Add to Goodreads: Sewing Can Be Dangerous and Other Small Threads by S.R Mallery

An Excerpt from Sewing Can Be Dangerous & Other Small Threads

From A Drunkard’s Path

 “….Are you kidding me?” Deborah exploded. “My life is falling apart! C’mon, curses don’t really happen, do they? I mean, what can I do? You tell me now!” She segued into a screech.
“Come over to my place tomorrow and I’ll try to relate it all to you, I promise…”

….“Do you know anything about the Salem Witchcraft trials?” The older woman leaned in toward her niece, as if casting a spell herself.
“No, not much, why?”
“You remember Martha Stinson from my quilt group? Well after the wedding, she showed me a journal written by a relative of hers and frankly, I am very concerned about you. It seems one of the accused witches from the original Salem trials might have actually had a connection with a real witch, an ancestor of Martha’s…”

* * * *
Inside the packed meetinghouse, dust particles from mud-caked boots floated throughout the air, rendering it dense, murky. That year, April had been an unkind month to Salem Village. Rain-drenched meadows produced a sludge that clung to the edges of women’s dresses, creating odors so foul that in such tight quarters, it became difficult to breathe. But people weren’t concerned with such matters on this day. They had gathered for a higher purpose: the Devil was in Salem, and they wished him thwarted at all costs. Even the constant threat of Indian attacks and surviving harsh winters paled in comparison to what was happening now, in that room, swelling with apprehension.
Crammed into high-walled pews, dark wooden benches, or simply shoved up against walls, spectators filled every conceivable space in the meetinghouse. Donning black hats, cloaks, and breeches, the men angled forward, their eyes boring holes into the five men sitting up front, yet it was the women who carried the greatest burden that day; their hooded coats and muffs covering their recently unkempt hair and unwashed fingernails, couldn’t disguise the uncertainty they felt about their community’s loyalty to them and how it would all end.
Sitting at the head of the counsel table, amongst other magistrates in the newly appointed Court of Oyer and Terminer, John Hathorne and Jonathan Corwin quietly conferred with each other before beginning their first round of questioning. Arrogant, self-important, the black-robed magistrates assumed their positions on the political totem pole, and having been brought to Salem for such a specific purpose, they dared not disappoint. They were on a mission to deliver souls. Hathorne, displaying the greatest exhibition of self-aggrandizement, seemed the most severe. With no real legal experience, and having only glanced at Sir Mathew Hale’s Trial of Witches, and Joseph Granvill’s Collection of Sundry Trials in England, Ireland the week before, he nonetheless believed he was more than competent to interrogate the accused.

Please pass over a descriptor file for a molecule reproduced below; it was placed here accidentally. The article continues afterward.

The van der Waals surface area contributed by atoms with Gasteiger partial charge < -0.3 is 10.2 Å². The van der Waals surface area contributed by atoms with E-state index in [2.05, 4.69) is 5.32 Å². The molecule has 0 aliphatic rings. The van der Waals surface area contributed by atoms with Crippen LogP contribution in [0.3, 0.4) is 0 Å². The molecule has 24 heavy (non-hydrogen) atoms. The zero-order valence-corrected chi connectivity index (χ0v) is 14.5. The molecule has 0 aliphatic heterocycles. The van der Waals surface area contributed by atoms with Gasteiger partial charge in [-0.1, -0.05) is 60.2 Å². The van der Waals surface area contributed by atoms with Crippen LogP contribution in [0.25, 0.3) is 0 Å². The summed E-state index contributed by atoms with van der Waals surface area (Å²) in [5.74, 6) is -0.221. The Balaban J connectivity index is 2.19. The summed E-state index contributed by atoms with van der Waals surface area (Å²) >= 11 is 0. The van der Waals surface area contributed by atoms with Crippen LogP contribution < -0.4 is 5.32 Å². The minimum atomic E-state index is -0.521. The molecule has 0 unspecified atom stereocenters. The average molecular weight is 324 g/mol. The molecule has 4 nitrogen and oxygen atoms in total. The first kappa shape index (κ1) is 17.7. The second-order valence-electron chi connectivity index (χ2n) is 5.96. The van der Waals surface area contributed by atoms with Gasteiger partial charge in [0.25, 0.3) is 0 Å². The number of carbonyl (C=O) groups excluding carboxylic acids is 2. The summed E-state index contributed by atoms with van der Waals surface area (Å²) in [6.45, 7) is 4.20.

At the front of the room facing the magistrates, sat all the accusers, the “afflicted” girls: Abigail Williams, her cousin Betty Parris, Ann Putnam, Sarah Bibber, Sarah Churchill, Elizabeth Booth, Mercy Lewis, Susanna Sheldon, Jemima Rea, Mary Warren, Mary Walcott and Elizabeth Hubbard. With downcast eyes and folded hands, they appeared demure; inwardly they were experiencing emotions quite different from anything they had ever known. Childhoods stocked with adult repression and fear now served as a springboard to the frenzy of accusations they had created, because on this day, along with their catharsis and even exhilaration, came the most important emotion of all: a sense of empowerment. At last, they were getting adults to listen to them, and it was intoxicating.
John Hathorne commenced with the proceedings. “Bring in the accused, Bridget Bishop….” 
~Buying Links~

Grab the kindle/Nook book at just $0.99 or Rs. 63!
Amazon IN: Kindle Book
Amazon US: Paperback | Kindle Book
~Meet the Author~

S.R. Mallery has worn various hats in her life. First, a classical/pop singer/composer, she moved on to the professional world of production art and calligraphy.?Next came a long career as an award winning quilt artist/teacher and an ESL/Reading instructor. Her short stories have been published in descant 2008, Snowy Egret, Transcendent Visions, The Storyteller, and Down In the Dirt.


 (I have some good history boards that are getting a lot of attention—history, vintage clothing, older films)

Amazon Author page: